Ariana Grande, for a Billboard cover story in December, delivered what has turned into something of a thesis statement for the pop star. “My dream has always been to be—obviously not a rapper, but, like, to put out music in the way that a rapper does. I feel like there are certain standards that pop women are held to that men aren’t,” Grande said. “We have to do the teaser before the single, then do the single, and wait to do the preorder, and radio has to impact before the video, and we have to do the discount on this day, and all this shit. It’s just like, ‘Bruh, I just want to fucking talk to my fans and sing and write music and drop it the way these boys do. Why do they get to make records like that and I don’t?’ So I do and I did and I am, and I will continue to.”
This quote is from December 5, delivered shortly after she dropped single “Thank U, Next,” a career-defining track for the singer that spent seven weeks at the top spot on the Billboard Hot 100. And Grande has operated with that M.O. since, releasing music at a clip not usually associated with pop stars, who have generally taken years off between carefully constructed album cycles. Grande also released “Imagine” and “7 Rings” in quick succession, before dropping Thank U, Next, the album, in February, about six months after August’s Sweetener. Pop radio stations at this point sound like an Ariana Grande Spotify playlist, as there are at least six different Grande songs in heavy rotation. She is dominating the charts—streaming, Billboard, radio—while also embarking on a worldwide tour. But lest you think that would in any way impede her productivity, though, Grande dropped on Monday yet another single, “Monopoly,” which—no surprise—finds itself at No. 1 on the iTunes chart 24 hours after its release.
The song is a duet with Victoria Monét, a close friend and longtime creative collaborator of Grande’s. The two were co-writers on “7 Rings,” Grande’s latest hit single, which has now spent eight weeks at the No. 1 spot on the Hot 100 chart—and “Monopoly” is designed as a celebration of that success (or, as they put it on the album art, it’s “a thank u to them fans”). Grande obviously could command any sort of budget she wanted at this point for a video shoot or rollout, but she decidedly chose a low-key approach with this track. It feels very much like a song that two friends recorded on a whim and figured, Sure, why not, let’s release it!?! The video, similarly, has a dashed-off, homemade feel to it, emojis and pop-ups bopping around the two women.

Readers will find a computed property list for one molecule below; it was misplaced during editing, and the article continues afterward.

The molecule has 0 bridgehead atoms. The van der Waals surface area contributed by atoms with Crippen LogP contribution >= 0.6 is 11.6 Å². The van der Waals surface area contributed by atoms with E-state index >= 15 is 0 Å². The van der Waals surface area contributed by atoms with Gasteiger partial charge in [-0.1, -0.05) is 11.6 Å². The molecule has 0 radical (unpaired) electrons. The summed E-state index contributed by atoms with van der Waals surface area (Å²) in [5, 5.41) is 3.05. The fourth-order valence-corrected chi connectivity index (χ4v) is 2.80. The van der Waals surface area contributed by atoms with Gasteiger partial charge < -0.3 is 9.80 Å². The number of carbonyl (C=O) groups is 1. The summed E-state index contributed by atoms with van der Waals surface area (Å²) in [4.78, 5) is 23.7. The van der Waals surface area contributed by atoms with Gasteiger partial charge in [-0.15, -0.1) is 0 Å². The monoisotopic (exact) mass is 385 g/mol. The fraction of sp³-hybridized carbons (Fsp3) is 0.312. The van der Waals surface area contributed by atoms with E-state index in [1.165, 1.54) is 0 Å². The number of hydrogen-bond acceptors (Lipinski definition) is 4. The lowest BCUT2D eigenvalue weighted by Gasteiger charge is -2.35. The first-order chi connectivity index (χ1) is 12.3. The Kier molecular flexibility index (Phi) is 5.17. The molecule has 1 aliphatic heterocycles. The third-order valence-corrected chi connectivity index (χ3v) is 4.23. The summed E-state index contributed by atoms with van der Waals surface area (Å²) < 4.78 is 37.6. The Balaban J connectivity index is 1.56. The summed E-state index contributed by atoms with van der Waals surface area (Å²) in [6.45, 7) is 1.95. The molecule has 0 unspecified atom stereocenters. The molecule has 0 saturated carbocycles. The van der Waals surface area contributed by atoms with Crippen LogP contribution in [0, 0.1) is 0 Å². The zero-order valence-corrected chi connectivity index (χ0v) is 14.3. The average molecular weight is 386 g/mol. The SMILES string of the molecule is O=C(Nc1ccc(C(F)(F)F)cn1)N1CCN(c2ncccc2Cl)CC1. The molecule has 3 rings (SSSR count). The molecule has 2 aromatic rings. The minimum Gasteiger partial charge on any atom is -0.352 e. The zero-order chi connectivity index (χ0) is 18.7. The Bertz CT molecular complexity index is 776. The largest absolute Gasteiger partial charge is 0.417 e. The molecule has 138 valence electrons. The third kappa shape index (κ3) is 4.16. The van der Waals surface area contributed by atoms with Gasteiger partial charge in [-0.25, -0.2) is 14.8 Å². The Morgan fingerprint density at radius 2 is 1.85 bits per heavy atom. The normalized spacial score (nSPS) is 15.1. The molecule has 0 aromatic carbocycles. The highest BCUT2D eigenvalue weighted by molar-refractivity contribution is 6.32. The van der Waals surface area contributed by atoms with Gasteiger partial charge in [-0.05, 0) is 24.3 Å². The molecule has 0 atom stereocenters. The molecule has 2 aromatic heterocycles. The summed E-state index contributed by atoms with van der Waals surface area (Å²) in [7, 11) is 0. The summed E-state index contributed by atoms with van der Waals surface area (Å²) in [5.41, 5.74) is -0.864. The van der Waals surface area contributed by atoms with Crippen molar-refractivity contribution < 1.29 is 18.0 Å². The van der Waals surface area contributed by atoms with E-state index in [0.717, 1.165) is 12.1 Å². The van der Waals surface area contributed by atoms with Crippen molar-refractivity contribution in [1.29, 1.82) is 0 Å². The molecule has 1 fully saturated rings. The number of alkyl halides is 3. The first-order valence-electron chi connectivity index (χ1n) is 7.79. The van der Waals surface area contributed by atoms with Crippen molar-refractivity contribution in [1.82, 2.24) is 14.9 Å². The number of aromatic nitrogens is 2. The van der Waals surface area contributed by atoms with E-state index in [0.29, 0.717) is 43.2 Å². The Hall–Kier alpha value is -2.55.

The song itself is an assertion of their dominance, achieved via hard work (“Work so fuckin’ much, need a twinny, twin, twin,” they sing on the chorus). “And if they try come stoppin’ me,” Grande boasts in her verse, “I show them my discography” (this line is accompanied with a visual buffet of her album covers, flitting around her). Grande—ever attuned to the Internet chatter and swirling narratives about her—also references a recent New York Times story about the royalties arrangement for “7 Rings,” in which 90 percent of songwriting royalties are handed to Rodgers and Hammerstein. “You’d be straight for life if I gave you my PIN / Even though we gave up that 90 percent for the win,” she sings. It’s a good line, and certainly more aligned with the kind of confidence more typically associated with hip-hop artists. Grande is very much having a moment, these past six months, and she knows it.
The song has made headlines most extensively, though, for its apparent disclosure that Grande, or Monét, or both women (?), are bisexual. They sing on the chorus, “I like women and men,” and, in the video, they’re seen popping out of bathrooms for both genders. How we’re specifically meant to interpret the lyric in relation to their real-life preferences is unclear, but it is unlikely we’ll be getting much clarification, aside from a Grande tweet Monday night, in response to a fan who asserted that the singer doesn’t have to “label herself.” Grande replied, “I haven’t before and still don’t feel the need to now which is okay.”
Grande is in the midst of the sort of rare “can’t-miss” phase that is hard to come by and hard to replicate for a pop star, that occurs in one’s prime, an alignment of commercial success and cultural dominance (Grande has also recently become the most-followed woman on Instagram). She is perhaps onto something, as well, with her current strategy of saturating the market. In our short-attention-span culture, where there is always another song right up on the queue, another post to scroll down to on the feed, she is continuing to provide new songs, new posts, new content, new lyrics to speculate over, at a remarkable clip. To be an Ariana Grande fan right now is to be continually satiated. “I’ve been on a roll, where you been?” Grande and Monét sing on “Monopoly,” with the implicit suggestion that everyone else in pop, at the moment at least, is playing catch-up.
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